Topographic Controls from Deep-Water Sedimentation Patterns - the Casaglia Monte Della Colonna Submarine Slide, Marnoso-Arenacea Formation (Miocene), Northern Italian Apennines
Field studies of the Casaglia Monte della Colonna submarine landslide (Casaglia Slide) of the Marnoso-Arenacea Formation (Miocene) in the Northern Italian Apennines reveal that significant seafloor topography, in excess of 250 meters, can be associated with mass-transport deposits. Three scales of topographic relief were identified above the Casaglia Slide: local, sub-regional, and regional. The extreme spatial continuity of turbidites below the Casaglia Slide suggests that the slide was emplaced onto a basin plain with low gradients above a detachment with ramp and flat geometry. Structures in the ramp zone consist of elongated antiforms and synforms, oriented northwest-southeast and paralleling a main basal ramp. These structures comprised ridges and valleys on the seafloor after emplacement of the slide. Associated local topographic relief is greatest above the ramp zone of the basal detachment and ranges from 12 - 20 meters of relief over distances of 200 - 400 meters. Local relief is lower above the flat zone in the basal detachment (seafloor flat) and ranges from 1 - 5 meters over distances of 300 - 600 meters. The sub-regional topography on the seafloor flat zone is about 40 m of relief over a distance of 3.3 kilometers. The most significant sub-regional topographic relief is observed in the ramp zone where a vertical change of 173 meters over a distance of 1.6 kilometers is related to an antiformal ridge above the ramp zone in the Casaglia Slide. On a regional scale, the topographic relief of the Casaglia Slide changes by about 250 meters over a distance of 9 kilometers. The regional slope of the upper surface of the Casaglia Slide is 1.6 degrees in both the depositional dip and strike directions, a much steeper slope than expected for a basin plain, especially one sloping up in the down depositional dip direction. Within the ramp zone, changes in paleocurrent directions in single beds demonstrate that flows were reoriented by local topography. Bed terminations and the occurrence of dune-scale cross-lamination suggest flow confinement by these structures. Also within the ramp zone, a dramatic decrease in net-to-gross and turbidite bed thickness is observed between two outcrop locations separated by a major antiform. These changes in stratigraphic architecture are attributed to flow stripping and are evidence of mass-transport deposit topography as a major control on sandstone distribution.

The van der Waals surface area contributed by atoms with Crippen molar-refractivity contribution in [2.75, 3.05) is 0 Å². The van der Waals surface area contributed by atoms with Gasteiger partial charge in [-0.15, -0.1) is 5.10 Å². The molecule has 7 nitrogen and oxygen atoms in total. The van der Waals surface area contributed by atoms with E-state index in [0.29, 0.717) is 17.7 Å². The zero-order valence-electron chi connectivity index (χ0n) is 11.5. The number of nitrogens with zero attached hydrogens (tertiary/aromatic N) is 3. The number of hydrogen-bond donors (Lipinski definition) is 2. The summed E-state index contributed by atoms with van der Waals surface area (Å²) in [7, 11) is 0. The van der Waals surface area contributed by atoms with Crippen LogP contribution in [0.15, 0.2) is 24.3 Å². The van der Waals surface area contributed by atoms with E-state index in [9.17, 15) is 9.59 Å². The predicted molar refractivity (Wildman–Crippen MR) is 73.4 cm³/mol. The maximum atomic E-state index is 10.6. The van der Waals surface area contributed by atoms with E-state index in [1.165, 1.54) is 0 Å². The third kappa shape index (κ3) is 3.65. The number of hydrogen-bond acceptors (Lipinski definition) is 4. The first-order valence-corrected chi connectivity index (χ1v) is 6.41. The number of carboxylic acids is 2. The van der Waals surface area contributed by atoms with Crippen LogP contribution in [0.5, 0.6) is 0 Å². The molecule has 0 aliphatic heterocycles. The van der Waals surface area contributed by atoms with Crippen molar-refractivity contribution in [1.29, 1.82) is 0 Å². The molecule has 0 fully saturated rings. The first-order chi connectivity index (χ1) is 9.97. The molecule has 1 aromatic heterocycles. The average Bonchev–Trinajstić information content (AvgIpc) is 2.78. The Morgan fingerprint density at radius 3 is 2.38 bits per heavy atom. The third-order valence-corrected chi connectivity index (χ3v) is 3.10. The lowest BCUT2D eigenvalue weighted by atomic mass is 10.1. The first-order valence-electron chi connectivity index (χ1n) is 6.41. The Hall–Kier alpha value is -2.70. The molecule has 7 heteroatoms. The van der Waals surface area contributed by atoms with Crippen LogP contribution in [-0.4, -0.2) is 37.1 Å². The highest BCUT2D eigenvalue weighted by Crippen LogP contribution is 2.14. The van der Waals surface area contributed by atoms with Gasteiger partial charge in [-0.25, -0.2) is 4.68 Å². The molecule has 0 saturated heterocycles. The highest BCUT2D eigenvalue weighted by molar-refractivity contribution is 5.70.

AAPG Search and Discovery Article #90090©2009 AAPG Annual Convention and Exhibition, Denver, Colorado, June 7-10, 2009